Banks' arguments against stricter capital reserve requirements seem to be getting a hearing from regulators such as Tim Geithner and the Basel Committee, but a recent paper suggests they should not.
This was alluded to in a blog today by Simon Johnson over at the Baseline Scenario, but the relevant passages are worth reading.
The paper isn't authored by lightweights but by Samuel Hanson and Jeremy Stein of Harvard and Anil Kashyap of the University of Chicago.
Here's what they say in response to the bank lobby's contention that forcing banks to hold more equity instead of debt will impair their ability to lend, and thus prevent the economic recovery from strengthening or even abort it: "The fallacy here is that the risk of equity, and hence its required return, is not a constant, but rather declines as leverage falls."
To back up their contention, they cite previous research on their part that shows this is particularly true for large banks. And they note that the famous finance theory known as Miller-Modigliani, named after the Nobel laureate economists Merton Miller and Franco Modigliani who developed it, posits that were it not for their differing tax treatment, the cost of debt and equity would be equal.
(Here I have to note that an economist at Goldman Sachs once relied on this theory to encourage me to write a piece while I was at CFO extolling the use of leverage by non-financial corporations that he contended had too much equity in their capital structure. And he didn't say the theory didn't apply to banks.)
The one exception that this theory allows for, is during times of financial stress, but in that case, equity is actually cheaper than debt.
And in normal times and adjusted for the effect of the deductibility of interest, the authors found that even a 10 percentage point increase in capital requirements would amount to a cost advantage for debt of a mere 35 basis points.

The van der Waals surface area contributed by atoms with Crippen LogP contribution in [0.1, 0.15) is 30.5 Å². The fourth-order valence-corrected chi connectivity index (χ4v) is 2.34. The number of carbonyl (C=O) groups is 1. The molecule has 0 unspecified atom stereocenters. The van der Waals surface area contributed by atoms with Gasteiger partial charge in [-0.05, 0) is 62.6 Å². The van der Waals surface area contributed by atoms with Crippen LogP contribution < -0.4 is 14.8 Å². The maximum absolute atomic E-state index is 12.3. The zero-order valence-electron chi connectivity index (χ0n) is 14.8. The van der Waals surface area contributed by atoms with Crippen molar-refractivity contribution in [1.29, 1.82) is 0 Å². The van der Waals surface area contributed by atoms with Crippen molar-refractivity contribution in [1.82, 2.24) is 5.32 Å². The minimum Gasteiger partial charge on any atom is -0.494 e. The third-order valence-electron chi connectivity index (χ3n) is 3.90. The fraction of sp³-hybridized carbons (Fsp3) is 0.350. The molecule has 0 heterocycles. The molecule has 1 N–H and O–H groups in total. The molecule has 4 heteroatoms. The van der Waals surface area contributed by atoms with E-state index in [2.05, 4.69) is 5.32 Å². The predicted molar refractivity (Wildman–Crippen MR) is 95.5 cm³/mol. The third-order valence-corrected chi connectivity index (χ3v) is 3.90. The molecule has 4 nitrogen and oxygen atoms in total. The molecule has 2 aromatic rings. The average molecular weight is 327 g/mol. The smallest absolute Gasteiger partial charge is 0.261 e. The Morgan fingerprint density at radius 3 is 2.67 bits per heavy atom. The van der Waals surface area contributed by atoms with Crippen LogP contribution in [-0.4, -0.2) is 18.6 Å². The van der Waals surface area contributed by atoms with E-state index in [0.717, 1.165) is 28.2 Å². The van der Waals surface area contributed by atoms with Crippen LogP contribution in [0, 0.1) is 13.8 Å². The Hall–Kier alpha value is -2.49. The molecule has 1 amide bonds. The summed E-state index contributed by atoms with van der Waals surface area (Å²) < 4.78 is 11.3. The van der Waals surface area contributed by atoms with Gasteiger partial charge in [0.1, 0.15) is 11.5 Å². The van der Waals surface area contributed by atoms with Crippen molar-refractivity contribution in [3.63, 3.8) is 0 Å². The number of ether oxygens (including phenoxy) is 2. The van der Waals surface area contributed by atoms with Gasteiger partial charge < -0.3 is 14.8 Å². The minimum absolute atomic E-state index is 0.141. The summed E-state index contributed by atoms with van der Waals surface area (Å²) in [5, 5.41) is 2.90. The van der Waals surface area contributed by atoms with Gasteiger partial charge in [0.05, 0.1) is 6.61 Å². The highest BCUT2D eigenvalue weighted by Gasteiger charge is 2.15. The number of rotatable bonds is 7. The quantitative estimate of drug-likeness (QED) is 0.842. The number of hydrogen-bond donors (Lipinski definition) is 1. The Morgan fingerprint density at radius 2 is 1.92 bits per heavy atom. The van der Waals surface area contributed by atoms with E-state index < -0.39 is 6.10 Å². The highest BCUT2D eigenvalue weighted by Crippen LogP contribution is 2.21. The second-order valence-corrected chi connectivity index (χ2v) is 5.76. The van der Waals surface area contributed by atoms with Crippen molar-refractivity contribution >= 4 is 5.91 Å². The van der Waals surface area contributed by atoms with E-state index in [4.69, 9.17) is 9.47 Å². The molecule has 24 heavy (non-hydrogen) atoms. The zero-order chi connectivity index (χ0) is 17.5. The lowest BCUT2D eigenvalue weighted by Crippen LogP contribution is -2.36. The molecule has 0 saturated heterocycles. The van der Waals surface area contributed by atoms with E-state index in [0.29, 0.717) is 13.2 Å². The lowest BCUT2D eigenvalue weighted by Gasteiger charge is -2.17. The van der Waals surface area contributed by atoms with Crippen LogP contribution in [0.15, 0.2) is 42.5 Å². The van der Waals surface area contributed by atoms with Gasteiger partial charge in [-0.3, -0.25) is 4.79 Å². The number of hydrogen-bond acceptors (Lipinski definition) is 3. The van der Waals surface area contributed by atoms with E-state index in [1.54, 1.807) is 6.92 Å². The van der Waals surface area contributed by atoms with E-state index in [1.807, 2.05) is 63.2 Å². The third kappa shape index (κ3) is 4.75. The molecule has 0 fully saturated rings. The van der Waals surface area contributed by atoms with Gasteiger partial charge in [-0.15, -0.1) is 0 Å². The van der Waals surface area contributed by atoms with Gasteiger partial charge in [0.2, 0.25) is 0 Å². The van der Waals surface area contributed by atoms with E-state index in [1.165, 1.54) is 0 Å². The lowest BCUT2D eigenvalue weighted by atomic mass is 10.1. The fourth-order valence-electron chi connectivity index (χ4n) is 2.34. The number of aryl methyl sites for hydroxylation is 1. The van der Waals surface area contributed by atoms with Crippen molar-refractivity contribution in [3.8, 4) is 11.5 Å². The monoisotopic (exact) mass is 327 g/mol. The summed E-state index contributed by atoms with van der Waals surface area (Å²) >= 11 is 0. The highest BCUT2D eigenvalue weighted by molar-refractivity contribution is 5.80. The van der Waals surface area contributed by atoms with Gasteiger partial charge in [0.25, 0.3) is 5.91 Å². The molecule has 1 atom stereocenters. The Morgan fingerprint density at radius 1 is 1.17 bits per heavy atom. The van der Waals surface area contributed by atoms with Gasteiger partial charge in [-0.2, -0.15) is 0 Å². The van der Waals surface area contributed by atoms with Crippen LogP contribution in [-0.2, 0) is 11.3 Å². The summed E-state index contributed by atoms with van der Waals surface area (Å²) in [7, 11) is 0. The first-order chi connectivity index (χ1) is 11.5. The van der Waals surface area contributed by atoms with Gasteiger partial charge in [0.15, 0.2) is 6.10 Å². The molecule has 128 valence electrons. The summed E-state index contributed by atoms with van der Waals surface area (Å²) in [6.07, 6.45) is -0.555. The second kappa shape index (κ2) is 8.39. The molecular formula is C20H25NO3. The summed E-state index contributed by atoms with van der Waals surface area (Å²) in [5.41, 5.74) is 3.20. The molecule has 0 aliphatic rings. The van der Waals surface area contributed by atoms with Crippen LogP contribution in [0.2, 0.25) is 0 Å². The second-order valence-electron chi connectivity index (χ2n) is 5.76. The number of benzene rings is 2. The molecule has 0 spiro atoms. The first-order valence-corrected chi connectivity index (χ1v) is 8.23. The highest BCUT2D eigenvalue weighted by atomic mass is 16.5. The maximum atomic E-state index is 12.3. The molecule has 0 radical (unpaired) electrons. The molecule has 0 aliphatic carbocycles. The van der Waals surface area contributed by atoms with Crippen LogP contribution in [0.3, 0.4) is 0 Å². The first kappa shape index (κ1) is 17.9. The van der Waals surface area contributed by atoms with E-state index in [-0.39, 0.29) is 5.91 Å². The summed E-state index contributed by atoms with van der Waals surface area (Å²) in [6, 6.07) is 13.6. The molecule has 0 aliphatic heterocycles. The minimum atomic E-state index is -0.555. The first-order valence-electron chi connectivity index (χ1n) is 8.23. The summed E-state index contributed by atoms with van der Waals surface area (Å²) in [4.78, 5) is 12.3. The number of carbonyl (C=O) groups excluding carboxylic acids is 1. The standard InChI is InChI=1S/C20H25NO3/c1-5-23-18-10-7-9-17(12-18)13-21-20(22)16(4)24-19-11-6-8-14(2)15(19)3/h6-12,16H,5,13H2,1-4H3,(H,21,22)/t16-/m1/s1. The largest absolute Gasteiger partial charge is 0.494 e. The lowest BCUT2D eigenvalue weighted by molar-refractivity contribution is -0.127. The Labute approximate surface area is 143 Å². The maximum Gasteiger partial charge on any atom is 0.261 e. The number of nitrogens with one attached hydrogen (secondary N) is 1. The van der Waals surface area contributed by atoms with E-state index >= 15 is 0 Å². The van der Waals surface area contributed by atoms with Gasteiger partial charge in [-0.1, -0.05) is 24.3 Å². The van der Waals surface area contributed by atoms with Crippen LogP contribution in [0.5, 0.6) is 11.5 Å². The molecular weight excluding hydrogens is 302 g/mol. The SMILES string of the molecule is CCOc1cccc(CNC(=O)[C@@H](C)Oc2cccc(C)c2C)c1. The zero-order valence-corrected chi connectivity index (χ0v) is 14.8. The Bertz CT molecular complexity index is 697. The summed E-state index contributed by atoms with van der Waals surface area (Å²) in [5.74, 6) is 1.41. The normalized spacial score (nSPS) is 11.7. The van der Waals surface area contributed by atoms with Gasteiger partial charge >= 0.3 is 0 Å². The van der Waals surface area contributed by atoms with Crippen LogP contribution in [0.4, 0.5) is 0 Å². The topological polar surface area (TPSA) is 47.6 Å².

So is this finding merely theoretical, that is, with no real-world application? The authors examined the history of US bank capital structure and lending going back to the 19th century and found no correlation between the two, but instead a lot of what they called "noise."
And they note that the existence of smaller banks with higher ratios suggests that capital has little effect on lending.
"Consistent with our M-M-based calibration exercise," the write, "even several additional percentage points of capital need not imply prohibitively large effects on lending rates-for if they did, it would be hard to understand how the smaller community banks have managed to stay in business without being evolved away."
As for the unintended and what they call the most serious potential consequence of higher capital requirements, that is, that it would drive more assets off of bank balance sheets and into the so-called "shadow" banking system through asset-backed securitization, the authors say regulators should deal with that potential problem by, well, regulating it. They recommend, for example, requiring investors to accept a discount on asset-backed securities to reflect the fact that little equity is backing them (the new financial reform law will require 5 percent for the first time), and thus pose higher risk.
So why are regulators once again running scared of the bank lobby?